Caixin
Dec 04, 2020 06:09 PM
SOCIETY & CULTURE

Photo Essay: HIV Patients Live Quiet Lives in Fear of Discrimination

A folk dancer living with HIV rehearses for an evening party organized by a community in Shenyang, Northeast China’s Liaoning province. Photo: Liang Yingfei/Caixin
A folk dancer living with HIV rehearses for an evening party organized by a community in Shenyang, Northeast China’s Liaoning province. Photo: Liang Yingfei/Caixin

When De Xiang, a pseudonym, first learned he was HIV-positive, his first reaction was one of despair. “All I thought about was when I would leave the world. Should I tell my family? I tried several times, but the words still wouldn’t come out,” he says.

De, a 59-year-old man who works as a caregiver in Shenyang, capital of Northeast China’s Liaoning province, was diagnosed with HIV in 2010. After that he decided he would never go back to his hometown, keeping his condition a secret and planning to live alone in the city until he could work no longer.

About 38 million people in the world are currently living with HIV, including 963,000 in China, according to a report by the World Health Organization. Due to its frequent transmission through sexual conduct, it has become strongly associated with promiscuity and homosexuality. Accordingly, lots of patients spend years not only fighting the disease, but also suffering from psychological and social problems as a result of being stigmatized and discriminated against.

In a village located 40 minutes west driving from downtown Shenyang, HIV carrier Guo Xing, 51, has taken up residence, together with some stray dogs he adopted, in a run-down courtyard with four buildings, two uninhabitable. The walls are split by cracks, some as long as an arm-length, and parts of the roofs have collapsed.

“Living in the village is more comfortable than in the city,” says Guo, referring to a previous experience when neighbors moved away after learning about his disease. Guo tested positive for HIV in 2011 and lost his job as soon as the news got out. He moved to the village four years ago to reduce his living costs.

Advances in medicine mean that HIV is no longer a death sentence, but instead can be managed similarly to less serious conditions like high blood pressure and diabetes. Patients can expect to live almost as long as people without HIV if they take regular medication. But other challenges like loneliness and isolation have taken the place of the more serious life-or-death threat, especially for those aged 50 or above.

Before his infection, De had already longed for someone who could spend a lifetime with him, even if that companion was wheelchair-bound or bedridden. But now his hopes are fading due to his infection.

“I don’t want to hide my disease, but I’m still afraid that the companion I’m seeking won’t accept it,” De said, “I met a person of similar age and with similar interests and asked what he thought of people with HIV. He told me wouldn’t dare to touch such a person. I got his point and gradually distanced myself from him.”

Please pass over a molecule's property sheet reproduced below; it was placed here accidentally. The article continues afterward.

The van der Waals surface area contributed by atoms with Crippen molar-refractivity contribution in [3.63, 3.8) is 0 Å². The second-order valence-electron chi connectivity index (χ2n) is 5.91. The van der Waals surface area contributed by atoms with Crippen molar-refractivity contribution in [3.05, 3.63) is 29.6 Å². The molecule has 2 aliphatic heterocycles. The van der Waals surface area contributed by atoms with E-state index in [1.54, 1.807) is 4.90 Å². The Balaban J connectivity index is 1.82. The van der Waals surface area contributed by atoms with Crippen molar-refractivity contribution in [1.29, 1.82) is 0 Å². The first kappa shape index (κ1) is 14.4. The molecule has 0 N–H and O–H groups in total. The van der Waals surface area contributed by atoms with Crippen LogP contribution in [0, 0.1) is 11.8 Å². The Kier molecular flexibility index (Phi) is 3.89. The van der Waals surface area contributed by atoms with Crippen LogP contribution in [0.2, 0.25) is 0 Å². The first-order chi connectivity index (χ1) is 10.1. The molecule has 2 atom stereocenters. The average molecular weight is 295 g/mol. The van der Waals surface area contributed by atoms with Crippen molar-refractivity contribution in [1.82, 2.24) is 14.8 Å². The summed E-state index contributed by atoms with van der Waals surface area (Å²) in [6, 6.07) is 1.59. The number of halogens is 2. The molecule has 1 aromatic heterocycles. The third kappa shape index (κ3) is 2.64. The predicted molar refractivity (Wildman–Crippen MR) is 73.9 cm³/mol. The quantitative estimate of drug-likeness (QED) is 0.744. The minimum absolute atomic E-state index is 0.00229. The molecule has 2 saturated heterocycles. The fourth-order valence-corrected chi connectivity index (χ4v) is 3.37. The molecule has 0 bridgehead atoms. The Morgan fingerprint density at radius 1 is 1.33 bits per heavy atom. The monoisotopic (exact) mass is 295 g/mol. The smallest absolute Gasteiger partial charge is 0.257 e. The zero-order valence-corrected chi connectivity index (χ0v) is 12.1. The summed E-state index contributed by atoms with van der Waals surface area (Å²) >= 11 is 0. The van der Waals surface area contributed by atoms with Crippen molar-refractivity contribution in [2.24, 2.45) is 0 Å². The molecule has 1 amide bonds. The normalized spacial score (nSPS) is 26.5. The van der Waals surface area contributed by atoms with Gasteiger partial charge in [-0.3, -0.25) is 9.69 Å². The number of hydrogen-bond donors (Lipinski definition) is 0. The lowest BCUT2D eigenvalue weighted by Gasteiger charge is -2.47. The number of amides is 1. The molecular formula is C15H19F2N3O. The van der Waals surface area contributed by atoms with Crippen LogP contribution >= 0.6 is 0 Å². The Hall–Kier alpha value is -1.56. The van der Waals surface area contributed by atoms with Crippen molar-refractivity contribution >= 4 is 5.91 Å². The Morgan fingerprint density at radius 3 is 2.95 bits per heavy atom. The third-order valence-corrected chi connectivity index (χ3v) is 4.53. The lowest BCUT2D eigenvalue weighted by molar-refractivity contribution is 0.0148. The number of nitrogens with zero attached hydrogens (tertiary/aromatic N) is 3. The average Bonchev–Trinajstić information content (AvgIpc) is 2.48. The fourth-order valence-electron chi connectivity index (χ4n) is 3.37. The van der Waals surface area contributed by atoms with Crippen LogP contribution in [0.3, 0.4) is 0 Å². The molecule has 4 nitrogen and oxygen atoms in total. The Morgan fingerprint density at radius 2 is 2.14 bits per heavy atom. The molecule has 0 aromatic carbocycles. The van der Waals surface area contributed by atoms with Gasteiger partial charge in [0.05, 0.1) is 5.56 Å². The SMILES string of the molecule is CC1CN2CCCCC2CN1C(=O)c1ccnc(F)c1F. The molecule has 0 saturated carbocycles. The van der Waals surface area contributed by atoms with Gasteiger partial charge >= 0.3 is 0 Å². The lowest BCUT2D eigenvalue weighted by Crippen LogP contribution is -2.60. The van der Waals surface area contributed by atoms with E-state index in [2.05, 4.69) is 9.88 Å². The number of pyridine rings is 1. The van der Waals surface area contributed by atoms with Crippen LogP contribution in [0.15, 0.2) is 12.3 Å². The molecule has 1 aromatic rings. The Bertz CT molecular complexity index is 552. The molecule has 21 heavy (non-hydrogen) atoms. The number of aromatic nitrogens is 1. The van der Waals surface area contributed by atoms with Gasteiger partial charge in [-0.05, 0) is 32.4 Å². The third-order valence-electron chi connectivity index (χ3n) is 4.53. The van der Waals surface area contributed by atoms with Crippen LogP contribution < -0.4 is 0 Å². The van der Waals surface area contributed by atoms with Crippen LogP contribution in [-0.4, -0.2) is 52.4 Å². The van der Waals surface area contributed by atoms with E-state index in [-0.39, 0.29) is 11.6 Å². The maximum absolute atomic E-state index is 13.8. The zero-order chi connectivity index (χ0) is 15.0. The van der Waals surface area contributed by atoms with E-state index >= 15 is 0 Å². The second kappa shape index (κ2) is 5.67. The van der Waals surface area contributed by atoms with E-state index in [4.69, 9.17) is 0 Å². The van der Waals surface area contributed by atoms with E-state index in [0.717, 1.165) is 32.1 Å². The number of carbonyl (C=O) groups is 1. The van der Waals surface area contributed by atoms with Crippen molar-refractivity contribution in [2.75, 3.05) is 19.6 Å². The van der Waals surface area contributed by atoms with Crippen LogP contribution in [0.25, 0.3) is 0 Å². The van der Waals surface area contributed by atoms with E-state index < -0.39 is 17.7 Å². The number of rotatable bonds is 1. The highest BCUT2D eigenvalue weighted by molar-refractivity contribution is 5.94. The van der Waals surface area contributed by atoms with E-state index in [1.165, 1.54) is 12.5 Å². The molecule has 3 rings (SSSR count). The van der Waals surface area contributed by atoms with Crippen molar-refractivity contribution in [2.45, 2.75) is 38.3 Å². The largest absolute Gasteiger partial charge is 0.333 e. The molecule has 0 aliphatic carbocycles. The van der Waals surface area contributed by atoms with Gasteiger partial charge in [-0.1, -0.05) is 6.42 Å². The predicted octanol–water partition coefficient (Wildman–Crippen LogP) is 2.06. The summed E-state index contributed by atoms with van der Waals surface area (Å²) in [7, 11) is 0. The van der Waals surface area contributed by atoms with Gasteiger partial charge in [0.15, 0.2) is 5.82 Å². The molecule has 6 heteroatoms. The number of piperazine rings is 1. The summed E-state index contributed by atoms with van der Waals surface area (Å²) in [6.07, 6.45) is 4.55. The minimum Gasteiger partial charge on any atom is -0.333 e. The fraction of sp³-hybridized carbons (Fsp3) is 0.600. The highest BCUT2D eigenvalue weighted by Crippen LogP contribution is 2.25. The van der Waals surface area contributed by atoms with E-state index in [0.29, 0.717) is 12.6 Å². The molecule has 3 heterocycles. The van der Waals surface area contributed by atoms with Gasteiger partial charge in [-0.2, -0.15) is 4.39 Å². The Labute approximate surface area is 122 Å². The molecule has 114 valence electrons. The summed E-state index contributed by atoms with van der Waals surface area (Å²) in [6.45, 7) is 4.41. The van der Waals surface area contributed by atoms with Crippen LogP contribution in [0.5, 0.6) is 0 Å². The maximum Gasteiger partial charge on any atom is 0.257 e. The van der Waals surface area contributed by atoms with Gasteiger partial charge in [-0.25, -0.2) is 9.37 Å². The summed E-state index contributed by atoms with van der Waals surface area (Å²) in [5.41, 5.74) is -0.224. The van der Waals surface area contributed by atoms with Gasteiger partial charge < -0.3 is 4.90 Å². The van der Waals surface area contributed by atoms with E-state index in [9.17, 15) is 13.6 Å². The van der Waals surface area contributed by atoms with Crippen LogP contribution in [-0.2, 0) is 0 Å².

As more patients learn to live longer with HIV, loneliness has become an urgent issue that needs to be addressed, experts say. Such negative feelings can lead some to stop treatment or fall into deep depression, said Li Xin, a doctor who has studied the matter. Every year, Li said she will see two or three deaths of patient related to such reasons. “I didn’t think their lives should have ended this way, they deserved better choices,” she says.

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Several HIV patients make dumplings around a table, which has become one of their routines. Every Saturday morning, people living with HIV gather at a community center where they can dance, sing and drink tea. Photo: Liang Yingfei/Caixin

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Guo Xing, a 51-year-old man who was diagnosed with HIV in 2011, rests in his room in a village near Shenyang. He lost his job as soon as news of his condition spread and moved to the village to reduce his living costs. Photo: Liang Yingfei/Caixin

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Guo walks his dogs in a courtyard. After moving to the village four years ago, he began adopting stray dogs that have now become his only companions. Photo: Liang Yingfei/Caixin

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De Xiang, who has lived with HIV for a decade, stares at the sky from his home in Shenyang. Photo: Liang Yingfei/Caixin

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HIV carrier Liu Kang takes care of potted flower in front of a window at his home in Shenyang. Photo: Liang Yingfei/Caixin

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Liu’s folded dance attire on a table. Liu was deeply influenced by a high-profile ballet called “White-Haired Girl” when he was a child. After he retired, he began performing with a dance troupe, which took up most of his time. Photo: Liang Yingfei/Caixin

Contact reporter Wang Xintong (xintongwang@caixin.com) and editor Yang Ge (geyang@caixin.com)

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